It was mid March last year when I took this photo. A long winter was drawing to a close and more people were out in the woods enjoying the milder weather and bearing gifts for the locals. This squirrel was enjoying the bounty and neither this photographer nor any competition was going to move him along.
Both of these squirrels are well represented in our woods. The red squirrel looked like a young one, relaxed as he ate his snack. Maybe he thought I couldn’t see him with the branches providing a bit of cover. The black eastern grey squirrels are more common here than the grey variety and he was more on the alert than the red.
Like many kids growing up, I loved The “Wind in the Willows” by Kenneth Grahame. This gentle looking meadow vole reminded me of this childhood favourite. We stood and watched as it munched its way along the lakefront, not giving us a second look. We were lucky to see one as they’re mainly active at night.
I can’t resist a shot like this. Every dog seems to strike the same pose when waiting for its owner to emerge from a shop. It sits and stares towards the shop with a singular concentration. A bit expectant, a bit anxious and full of longing.
Red squirrels are shyer than grey squirrels except in winter when food is scarce. They watch you closely as you walk along hoping for a snack. I had nothing with me that day and felt kind of badly as I did my rounds. Someone ahead of me had left a trail of seeds and nuts though and it wasn’t long before the squirrel was eating his fill.
We came upon this cottontail in a less travelled area of the park. They usually freeze in place when they see us (which this one did) or run away. The rabbit must have been pretty pleased with this patch of grass because he held his ground. We took a few photographs and then left him to his lunch.
The calendar indicates it’s still fall but it sure looks like winter in the first photo. The second shot was taken in the same location in mid-Spring. It’s tough going for these little guys right now. I hope their stockpiles of food hold out, augmented by kindly passersby.
Red Squirrels are pretty bold with other squirrels. Although much smaller than the greys they often chase them around. In this case the squirrel stood his ground and kept eating as I took his picture. He never took his eyes off me but didn’t budge either.
By this time in May we usually see a lot of young birds in the woods and on the water. Given the below normal temperatures in our area and heavy spring flooding the natural cycle has been delayed by a few weeks. Squirrels don’t seem to have been effected though as we’ve some young about. This young squirrel wasn’t scared off by my presence. He kept an eye on me but held his ground (and his nut) while I photographed him. I took a few shots and then I left him to it.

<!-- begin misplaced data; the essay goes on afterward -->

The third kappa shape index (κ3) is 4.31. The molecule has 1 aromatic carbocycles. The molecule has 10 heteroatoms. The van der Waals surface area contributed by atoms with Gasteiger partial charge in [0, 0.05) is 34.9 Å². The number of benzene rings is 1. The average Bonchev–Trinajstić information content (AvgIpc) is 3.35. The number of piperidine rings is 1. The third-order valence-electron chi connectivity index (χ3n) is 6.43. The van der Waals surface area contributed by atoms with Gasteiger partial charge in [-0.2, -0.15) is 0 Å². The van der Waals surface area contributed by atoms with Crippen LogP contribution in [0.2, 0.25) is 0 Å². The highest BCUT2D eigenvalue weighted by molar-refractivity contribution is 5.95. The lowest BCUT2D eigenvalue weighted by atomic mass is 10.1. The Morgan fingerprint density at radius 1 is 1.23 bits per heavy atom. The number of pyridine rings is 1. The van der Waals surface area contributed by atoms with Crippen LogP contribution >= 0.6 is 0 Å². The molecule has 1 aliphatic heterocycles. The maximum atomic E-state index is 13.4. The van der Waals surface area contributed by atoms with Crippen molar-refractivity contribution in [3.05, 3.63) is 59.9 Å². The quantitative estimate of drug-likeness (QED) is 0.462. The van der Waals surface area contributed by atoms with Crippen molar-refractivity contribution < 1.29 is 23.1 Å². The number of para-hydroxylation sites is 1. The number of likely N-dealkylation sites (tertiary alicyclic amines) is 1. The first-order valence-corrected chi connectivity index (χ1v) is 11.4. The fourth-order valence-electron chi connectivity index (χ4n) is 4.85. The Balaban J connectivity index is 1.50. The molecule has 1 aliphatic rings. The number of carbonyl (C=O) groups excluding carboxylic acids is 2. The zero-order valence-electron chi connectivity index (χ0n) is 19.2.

The path we were on led to a field bordered by some underbrush. While looking around, this Cottontail appeared. At first it froze in place and then not bothered by our presence continued feeding; glancing in our direction from time to time. I thought it must have been rather young and trusting to react this way. I took a few shots before he decided to move along.
The air was cool but the sun was nice and warm and the painted turtles were out in force. In this sheltered little bay every log was host to crowds of turtles. The spring melt has flooded parts of the park and we had to wade through shin high water to get to the little bridge that overlooked the turtles. What a sight they were for winter weary eyes.
Occasionally we come across eastern cottontails on our walks. The first photo was taken in a wildlife garden. I startled the rabbit as he was eating, it looks like he was trying to hide behind the flower, not too successfully though. I managed to take a shot before he ran off. The rabbit in the second photo looks like a young one. He’s up early, the morning dew is still on the grass. When the sunlight hits their ears they light up like beacons. I just love that!
The red squirrels had a good year at the reserve and we saw more of them than in the past. They are smaller than the eastern greys but what they lack in size they make up for in temperament. They often chase the larger squirrels around; are known to be feisty and very territorial. These squirrels make for fine subjects particularly in the fall when the woods wear a similar colour to their own.
I think this groundhog noticed me before I saw him. He was half in his burrow and kept a wary eye on me as I walked along. I see them quite often within the city limits, in open fields and in public gardens. Groundhogs dig deep burrows and one misplaced step can land you on their doorstep. I can well understand that farmers and gardeners consider them pests as they graze on vegetables and crops and can leave the ground weak where they tunnel. However, not being either, I rather like them. It all depends on your perspective I guess. They are also one of Canada’s true hibernators, fattening up in the fall and hibernating when the temperatures dip.